Tom Eblen

Courthouse plan shows value of appreciating our local landmarks

Architect's rendering of plans for renovation of the old Fayette County Courthouse. This shows how the renovated Courthouse will look outside, with the original terraces used for dining space. The Fifth Third Pavilion at Cheapside is at left.
Architect's rendering of plans for renovation of the old Fayette County Courthouse. This shows how the renovated Courthouse will look outside, with the original terraces used for dining space. The Fifth Third Pavilion at Cheapside is at left. K Norman Berry Associates / Deborah Berke Partners

There are a couple of ways to think about the plans unveiled Tuesday for renovation of the old Fayette County Courthouse.

The project will save an old building. But, more importantly, it will recycle a Lexington landmark into a unique urban centerpiece. As a visitors center, restaurant, bourbon bar, events venue and offices, it will once again become a useful hub of activity.

The old courthouse is an irreplaceable piece of Richardsonian Romanesque architecture. But this isn’t really about architecture.

Historic buildings matter because they are touchstones to our culture. You cannot fully understand Lexington’s present without knowing something about its past, and few places inform us about it better than this one.

The old courthouse was finished in 1900, but it was the fourth courthouse to occupy the city’s public square since 1788.

For more than two centuries, justice was dispensed here, people were married here, black people were sold and whipped here. The Confederacy’s “lost cause” mythology was enshrined here. In 1920, National Guardsmen killed six members of a mob trying to lynch a man while he was on trial here.

And before all of that, this was the site of a log school where Lexington’s first teacher, John McKinney, was attacked by a wildcat one morning in 1783. Wildcat. Sounds like a good name for a school mascot.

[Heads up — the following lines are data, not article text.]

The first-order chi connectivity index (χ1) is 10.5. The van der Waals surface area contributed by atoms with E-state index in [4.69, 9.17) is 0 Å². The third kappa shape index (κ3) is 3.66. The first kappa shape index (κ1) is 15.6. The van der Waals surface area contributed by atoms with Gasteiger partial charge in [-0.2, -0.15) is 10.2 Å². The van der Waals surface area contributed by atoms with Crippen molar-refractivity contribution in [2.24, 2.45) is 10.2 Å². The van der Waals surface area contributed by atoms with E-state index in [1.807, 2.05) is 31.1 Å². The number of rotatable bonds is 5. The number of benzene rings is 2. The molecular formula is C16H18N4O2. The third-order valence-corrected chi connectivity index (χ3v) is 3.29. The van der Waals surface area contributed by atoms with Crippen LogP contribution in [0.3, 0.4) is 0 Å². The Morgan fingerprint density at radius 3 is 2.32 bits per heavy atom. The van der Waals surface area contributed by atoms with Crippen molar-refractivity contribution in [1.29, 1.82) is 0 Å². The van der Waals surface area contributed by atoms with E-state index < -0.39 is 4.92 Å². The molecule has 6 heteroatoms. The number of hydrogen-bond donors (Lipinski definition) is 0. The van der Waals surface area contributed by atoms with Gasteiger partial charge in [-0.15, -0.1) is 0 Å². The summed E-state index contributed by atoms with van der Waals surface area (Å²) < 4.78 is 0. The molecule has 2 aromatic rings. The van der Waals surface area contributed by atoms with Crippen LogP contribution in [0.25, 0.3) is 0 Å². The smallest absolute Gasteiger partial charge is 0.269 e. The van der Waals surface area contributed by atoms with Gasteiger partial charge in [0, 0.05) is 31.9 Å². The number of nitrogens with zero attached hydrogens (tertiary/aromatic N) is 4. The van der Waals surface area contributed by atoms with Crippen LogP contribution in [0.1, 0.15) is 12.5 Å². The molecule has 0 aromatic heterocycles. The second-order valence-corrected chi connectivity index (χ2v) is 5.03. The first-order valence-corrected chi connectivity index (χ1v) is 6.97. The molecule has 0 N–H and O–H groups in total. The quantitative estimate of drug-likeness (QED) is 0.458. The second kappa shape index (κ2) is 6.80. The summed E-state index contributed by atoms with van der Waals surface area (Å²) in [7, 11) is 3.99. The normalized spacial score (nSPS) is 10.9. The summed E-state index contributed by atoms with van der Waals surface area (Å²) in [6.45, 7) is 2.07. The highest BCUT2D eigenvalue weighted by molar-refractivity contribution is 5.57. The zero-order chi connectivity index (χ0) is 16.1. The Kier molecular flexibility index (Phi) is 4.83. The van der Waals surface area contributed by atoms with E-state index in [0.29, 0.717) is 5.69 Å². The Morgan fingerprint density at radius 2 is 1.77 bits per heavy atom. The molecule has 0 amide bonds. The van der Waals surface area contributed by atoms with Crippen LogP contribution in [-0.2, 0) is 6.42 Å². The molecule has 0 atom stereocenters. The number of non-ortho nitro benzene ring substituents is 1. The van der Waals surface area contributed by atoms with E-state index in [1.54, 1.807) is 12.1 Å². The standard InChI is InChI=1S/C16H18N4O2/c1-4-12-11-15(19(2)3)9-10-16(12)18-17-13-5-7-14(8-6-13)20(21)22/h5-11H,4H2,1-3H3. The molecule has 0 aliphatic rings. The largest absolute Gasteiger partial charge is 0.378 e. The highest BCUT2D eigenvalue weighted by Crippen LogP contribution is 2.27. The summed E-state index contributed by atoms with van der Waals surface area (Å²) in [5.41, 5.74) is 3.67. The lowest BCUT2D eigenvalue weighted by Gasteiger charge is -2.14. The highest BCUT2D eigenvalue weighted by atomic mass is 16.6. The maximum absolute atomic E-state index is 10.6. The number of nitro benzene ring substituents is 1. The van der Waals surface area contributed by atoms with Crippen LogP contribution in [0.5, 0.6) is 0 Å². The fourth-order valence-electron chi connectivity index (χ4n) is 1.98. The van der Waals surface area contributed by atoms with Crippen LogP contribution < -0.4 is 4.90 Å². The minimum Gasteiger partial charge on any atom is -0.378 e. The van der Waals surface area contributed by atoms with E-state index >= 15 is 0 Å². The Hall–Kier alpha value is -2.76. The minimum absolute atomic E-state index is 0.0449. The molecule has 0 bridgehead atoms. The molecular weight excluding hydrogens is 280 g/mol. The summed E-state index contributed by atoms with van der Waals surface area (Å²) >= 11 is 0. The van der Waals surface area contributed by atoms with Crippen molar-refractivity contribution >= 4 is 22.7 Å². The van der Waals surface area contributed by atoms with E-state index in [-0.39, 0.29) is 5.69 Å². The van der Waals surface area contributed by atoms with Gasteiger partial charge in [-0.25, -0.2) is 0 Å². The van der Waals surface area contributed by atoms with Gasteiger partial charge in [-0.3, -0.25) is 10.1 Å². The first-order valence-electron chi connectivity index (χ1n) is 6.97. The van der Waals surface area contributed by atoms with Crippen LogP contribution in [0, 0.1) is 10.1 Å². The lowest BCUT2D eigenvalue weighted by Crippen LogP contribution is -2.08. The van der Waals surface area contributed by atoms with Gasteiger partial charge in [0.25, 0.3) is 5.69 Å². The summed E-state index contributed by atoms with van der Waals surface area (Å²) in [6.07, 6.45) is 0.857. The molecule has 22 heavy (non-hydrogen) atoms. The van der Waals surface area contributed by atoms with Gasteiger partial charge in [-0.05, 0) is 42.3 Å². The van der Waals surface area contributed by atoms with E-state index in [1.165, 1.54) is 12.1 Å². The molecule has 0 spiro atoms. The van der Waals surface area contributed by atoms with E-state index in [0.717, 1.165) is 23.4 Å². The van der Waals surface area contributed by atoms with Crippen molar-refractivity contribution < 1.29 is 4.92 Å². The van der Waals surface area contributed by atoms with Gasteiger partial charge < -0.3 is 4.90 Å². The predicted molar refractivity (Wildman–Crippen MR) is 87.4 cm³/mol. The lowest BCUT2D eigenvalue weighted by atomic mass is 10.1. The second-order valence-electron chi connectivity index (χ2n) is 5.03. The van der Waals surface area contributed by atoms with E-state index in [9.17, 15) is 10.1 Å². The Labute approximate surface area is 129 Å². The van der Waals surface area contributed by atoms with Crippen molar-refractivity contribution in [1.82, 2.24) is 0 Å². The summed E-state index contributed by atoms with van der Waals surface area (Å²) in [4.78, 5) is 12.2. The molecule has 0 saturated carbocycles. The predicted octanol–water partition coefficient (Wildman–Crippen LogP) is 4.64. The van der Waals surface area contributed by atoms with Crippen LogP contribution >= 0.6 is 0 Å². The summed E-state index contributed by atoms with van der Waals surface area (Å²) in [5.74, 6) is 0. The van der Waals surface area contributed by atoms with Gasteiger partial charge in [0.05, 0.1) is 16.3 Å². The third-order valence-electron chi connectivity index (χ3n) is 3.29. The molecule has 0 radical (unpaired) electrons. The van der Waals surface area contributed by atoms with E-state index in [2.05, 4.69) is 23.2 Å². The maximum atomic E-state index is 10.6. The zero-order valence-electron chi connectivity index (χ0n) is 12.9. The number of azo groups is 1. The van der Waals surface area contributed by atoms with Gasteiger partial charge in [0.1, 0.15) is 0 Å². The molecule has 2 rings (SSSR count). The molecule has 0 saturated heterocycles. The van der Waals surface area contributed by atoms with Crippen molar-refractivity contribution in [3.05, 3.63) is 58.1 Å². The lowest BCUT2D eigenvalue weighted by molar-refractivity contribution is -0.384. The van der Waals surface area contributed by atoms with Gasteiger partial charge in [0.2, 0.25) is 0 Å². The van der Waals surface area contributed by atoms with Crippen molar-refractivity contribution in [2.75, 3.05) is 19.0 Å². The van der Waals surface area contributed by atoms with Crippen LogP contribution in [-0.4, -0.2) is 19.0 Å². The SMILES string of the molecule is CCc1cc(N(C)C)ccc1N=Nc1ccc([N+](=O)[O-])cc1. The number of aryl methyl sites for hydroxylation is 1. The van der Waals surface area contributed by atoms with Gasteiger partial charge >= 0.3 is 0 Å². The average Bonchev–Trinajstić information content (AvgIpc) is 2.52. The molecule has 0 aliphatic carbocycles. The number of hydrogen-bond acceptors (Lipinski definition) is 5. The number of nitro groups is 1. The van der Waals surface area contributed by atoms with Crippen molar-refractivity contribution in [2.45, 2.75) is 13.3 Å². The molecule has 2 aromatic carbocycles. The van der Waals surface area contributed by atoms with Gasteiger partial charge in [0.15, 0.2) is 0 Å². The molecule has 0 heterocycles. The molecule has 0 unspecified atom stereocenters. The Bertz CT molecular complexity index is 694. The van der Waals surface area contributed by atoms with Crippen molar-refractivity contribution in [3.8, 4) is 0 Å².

I have always appreciated places more when I knew something about their history. I had a good lesson in that recently when I researched my neighborhood for a Kentucky Historical Society marker that was installed last Sunday.

The marker tells how pioneer James Masterson first settled my neighborhood in 1790. And it recognizes a French immigrant couple that operated a school where Abraham Lincoln’s future wife would find both an education and a surrogate mother.

But what I found especially interesting in my research was how Mentelle Park was developed in 1906 as one of Lexington’s first “modern” suburban subdivisions. It was a time when Lexington was growing, people wanted to buy new homes and lumber yards were becoming vertically integrated construction companies.

The marketing techniques used to sell my neighborhood foreshadowed today’s homebuilding and real estate industries. Lexington history isn’t just about pioneers and Civil War generals. It is also about how farms became subdivisions.

Another early subdivision — Elsmere Park, off North Broadway — is celebrating its 125th anniversary this year with a ceremony at 4 p.m. June 5 and a picnic for former residents on Sept. 4.

Lexington is fortunate to have many old neighborhoods, where generations of families have made memories that can be rekindled by the sight of a Colonial Revival porch or a Romanesque stone arch.

One of these days, we will celebrate the legacies of subdivisions like Lansdowne and Stonewall, and the historical significance of Fayette Mall and Hamburg Pavilion. If, that is, we don’t erase them from the landscape.

My wife and I recently took a trip to Europe, where we visited cities that were patchworks of architecture and memory that included Roman ruins, glass skyscrapers and everything in between.

In Dürnstein, Austria, we hiked up a hill to the ruins of a 12th century castle where England’s King Richard the Lionheart was held captive during the Crusades. As we walked, I was fascinated by how remnants of the castle’s lower walls and towers had been incorporated into shops, offices, homes and apartments.

For too long in Lexington, we thought any building older than about 75 years should be knocked down and replaced with something new — or restored to its original appearance and turned into a museum. But attitudes have changed.

Property values are soaring in historic neighborhoods. Nightlife has gravitated to once-neglected streets such as Jefferson, Short, Manchester and Limestone. The luxury 21C Museum Hotel was developed in a century-old office tower. Why? Because these buildings reflect an authentic sense of place rather than some developer’s mass-produced idea for making money.

I can’t wait to sit out on the old courthouse terrace and sip a bourbon or enjoy a Windy Corner sandwich. Because, when I do, I will be able to reflect on Lexington’s historic public square and its evolution.

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